The reputedly pompous John Foster Dulles, confirmed of that trait by none other than future Supreme Court Justice William O. Douglas, who once interviewed for a job at Sullivan & Cromwell with Mr. Dulles and said he felt like tipping him after being assisted with his hat and coat as he departed, was essentially adopting the line of the Cliveden Set. That group of wealthy, influential aristocrats in pre-war England had sought to promote the idea that Nazism was a necessary evil to act as bulwark against the far worse evil of Soviet Communism. It was that mentality which led to the appeasement of Hitler at Munich, authored primarily by Prime Minister Neville Chamberlain whose wealthy and prominent friends made up the Cliveden Set. Mr. Dulles, in other words, was doing what came naturally, being a pompous, arrogant fool.

And he still was acting the part in 1944, obviously. Fortunately for the country, Mr. Dewey was not elected and he did not therefore have the opportunity to appoint his friend Mr. Dulles as secretary of state in 1945. Had it been so, we might still be fighting the Second World War, only very probably allied with Germany against Britain, France, and Russia. Mr. Dulles liked China and so, presumably, he would have favored General MacArthur continuing his campaign against the Japanese.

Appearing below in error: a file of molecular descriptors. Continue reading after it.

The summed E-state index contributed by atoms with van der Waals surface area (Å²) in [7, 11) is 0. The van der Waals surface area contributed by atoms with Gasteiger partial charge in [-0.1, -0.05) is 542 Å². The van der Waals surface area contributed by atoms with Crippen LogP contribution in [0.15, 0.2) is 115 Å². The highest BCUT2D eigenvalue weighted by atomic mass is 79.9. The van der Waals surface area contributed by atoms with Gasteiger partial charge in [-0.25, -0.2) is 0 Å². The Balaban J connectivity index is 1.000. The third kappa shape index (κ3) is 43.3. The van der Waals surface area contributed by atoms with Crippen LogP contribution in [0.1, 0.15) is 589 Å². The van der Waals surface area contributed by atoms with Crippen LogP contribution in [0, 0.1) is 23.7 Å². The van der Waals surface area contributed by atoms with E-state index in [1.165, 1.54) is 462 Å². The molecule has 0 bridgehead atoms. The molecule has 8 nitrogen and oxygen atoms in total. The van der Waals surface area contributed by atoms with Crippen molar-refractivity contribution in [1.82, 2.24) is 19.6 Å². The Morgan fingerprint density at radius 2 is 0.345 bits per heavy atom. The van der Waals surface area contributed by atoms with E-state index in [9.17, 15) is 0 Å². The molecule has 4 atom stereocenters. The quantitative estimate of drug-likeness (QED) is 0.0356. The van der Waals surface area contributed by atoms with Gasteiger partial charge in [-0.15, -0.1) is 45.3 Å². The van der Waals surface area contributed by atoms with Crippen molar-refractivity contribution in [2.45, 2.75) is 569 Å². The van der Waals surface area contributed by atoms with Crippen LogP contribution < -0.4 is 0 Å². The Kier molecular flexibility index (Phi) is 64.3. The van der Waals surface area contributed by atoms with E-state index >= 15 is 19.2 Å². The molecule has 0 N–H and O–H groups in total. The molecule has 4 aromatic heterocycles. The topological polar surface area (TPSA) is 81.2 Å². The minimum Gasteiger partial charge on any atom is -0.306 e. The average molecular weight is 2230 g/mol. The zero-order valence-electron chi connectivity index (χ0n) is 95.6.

By pure coincidence, one of two quotes of the day following the piece by Marquis Childs was from Dr. Robert G. Sproul, president of the University of California at Berkeley, advocating a return to fundamentals, "to the disciplined education of our students, first as citizens and second as vocational specialists."